Down the Road
The door swung open and Trowa stood at the threshold shaking his head. "So that's what a lying son of a bitch looks like."
Heero opened his eyes and scowled. "Is that what he said?"
"Yeah, to me and about half the restaurant." Trowa stepped into the office and looked at the disarray, reaching down for the tape dispenser. "Want to tell me what happened?"
The dispenser was set on the desk. "You ruined my night with Quatre. He's on his way back to farm country U.S.A. with that boyfriend of yours."
Heero gathered the remaining supplies from the floor, setting each in its place on the desk and then stood, facing his friend. "There is one thing you can be happy about."
"You were right. He wanted money."
Trowa's eyes widened. "That's not something I wanted to be right about. What will you do?"
"Work," Heero said as he walked to the door. "I've got a restaurant to run."
"But it's your night off."
Heero looked over his shoulder. "This is all I have. I'll put what's left of my heart into it."
He stepped into the hall, feeling his chest tighten. He was a mess, his insides raging from the tangle of emotions that threatened to overtake him. How could he make this ache stop? He should be glad this incident had happened just days into the relationship, but he knew it was too late. He had lost his heart to Duo.
+ + +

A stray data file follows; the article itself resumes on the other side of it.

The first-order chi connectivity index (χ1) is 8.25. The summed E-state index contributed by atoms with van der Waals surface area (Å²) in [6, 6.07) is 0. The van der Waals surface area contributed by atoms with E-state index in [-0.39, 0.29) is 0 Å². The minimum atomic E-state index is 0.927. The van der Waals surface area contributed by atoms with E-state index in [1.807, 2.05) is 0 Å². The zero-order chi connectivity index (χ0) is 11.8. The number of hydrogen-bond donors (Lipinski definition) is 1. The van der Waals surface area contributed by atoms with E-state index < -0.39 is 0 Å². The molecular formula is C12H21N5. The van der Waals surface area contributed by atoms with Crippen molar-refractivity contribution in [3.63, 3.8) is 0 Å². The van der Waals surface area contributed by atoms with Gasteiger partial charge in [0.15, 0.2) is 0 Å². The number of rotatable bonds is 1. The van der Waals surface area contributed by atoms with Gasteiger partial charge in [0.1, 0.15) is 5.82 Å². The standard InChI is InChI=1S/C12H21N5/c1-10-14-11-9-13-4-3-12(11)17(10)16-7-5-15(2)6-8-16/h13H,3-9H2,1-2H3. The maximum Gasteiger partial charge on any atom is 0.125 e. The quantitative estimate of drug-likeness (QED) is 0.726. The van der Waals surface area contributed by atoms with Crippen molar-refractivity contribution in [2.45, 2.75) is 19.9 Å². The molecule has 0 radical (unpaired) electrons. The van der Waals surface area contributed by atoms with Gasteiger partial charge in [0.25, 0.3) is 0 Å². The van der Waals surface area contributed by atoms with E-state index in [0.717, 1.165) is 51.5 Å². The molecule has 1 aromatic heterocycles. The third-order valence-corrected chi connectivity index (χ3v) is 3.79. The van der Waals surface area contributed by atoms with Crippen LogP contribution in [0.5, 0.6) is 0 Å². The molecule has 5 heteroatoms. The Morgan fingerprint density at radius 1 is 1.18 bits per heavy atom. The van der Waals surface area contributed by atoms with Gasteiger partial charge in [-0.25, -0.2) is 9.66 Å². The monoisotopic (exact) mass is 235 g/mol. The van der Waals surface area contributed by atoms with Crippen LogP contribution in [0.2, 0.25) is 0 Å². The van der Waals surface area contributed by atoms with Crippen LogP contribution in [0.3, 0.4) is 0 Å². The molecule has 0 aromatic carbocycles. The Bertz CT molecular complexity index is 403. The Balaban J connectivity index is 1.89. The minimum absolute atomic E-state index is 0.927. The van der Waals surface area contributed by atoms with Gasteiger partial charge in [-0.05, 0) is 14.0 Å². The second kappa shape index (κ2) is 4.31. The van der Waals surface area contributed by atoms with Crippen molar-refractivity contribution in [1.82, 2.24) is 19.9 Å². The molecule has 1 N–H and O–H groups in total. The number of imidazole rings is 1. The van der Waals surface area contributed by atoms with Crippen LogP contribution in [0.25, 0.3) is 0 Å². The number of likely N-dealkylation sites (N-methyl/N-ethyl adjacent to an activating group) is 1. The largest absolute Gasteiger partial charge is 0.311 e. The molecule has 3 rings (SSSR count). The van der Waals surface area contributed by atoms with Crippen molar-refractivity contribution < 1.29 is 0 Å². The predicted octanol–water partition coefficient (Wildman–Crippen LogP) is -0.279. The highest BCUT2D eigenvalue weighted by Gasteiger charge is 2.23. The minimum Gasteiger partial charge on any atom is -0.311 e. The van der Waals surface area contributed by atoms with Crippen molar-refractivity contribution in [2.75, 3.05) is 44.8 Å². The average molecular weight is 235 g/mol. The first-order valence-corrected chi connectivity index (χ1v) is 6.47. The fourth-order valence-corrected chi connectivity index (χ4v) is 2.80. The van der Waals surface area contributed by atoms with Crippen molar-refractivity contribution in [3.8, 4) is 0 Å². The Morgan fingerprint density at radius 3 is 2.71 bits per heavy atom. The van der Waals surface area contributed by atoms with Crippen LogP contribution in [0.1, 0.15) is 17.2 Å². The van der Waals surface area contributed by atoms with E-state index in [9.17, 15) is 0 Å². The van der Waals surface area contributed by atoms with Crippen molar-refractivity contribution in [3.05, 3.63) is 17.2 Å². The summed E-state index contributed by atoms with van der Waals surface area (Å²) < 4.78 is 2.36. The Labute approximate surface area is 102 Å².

The pickup truck came to a stop in front of the music shop on Main Street. It was half past nine, and the street was empty and quiet. Duo was not sure how they had gotten here, even though he had done the driving.
The drive home had been relatively quiet. That is once Duo made it clear that he was in no mood to discuss Heero Yuy. Quatre had tried to soothe him, tried to get him to talk about what had happened at the restaurant, but Duo would have no part of it. It helped to stay angry, because he knew the moment he stopped being angry he would fall into the abyss. He had never hurt like this.
"Are you sure you don't want to spend the night? I feel like I haven't been any help to you."
Duo looked at his friend in the glow of the street light, taking in Quatre's shimmering, sorrowful eyes. He knew it hurt his friend to not open up to him, but Duo was having a difficult time sorting this out.
"You ever wonder why we never got together?"
Quatre blinked. "What made you think of that?"
"The way you're looking at me."
"I'm not asking you to stay over for sex!"
"Well, it's probably good that you're not. You're like a brother to me." Duo was feeling lonely, maybe even wanting some physical comfort, but he knew Quatre was not offering himself. The teasing was Duo's way of taking the edge off this rotten night. "How much do you think I could get for a blow job?"
Quatre put his hands over his lap. "Duo…"
"I don't want to blow you," he sighed. "I need $1,500 by five o'clock tomorrow, and I've tried everything except sucking dick."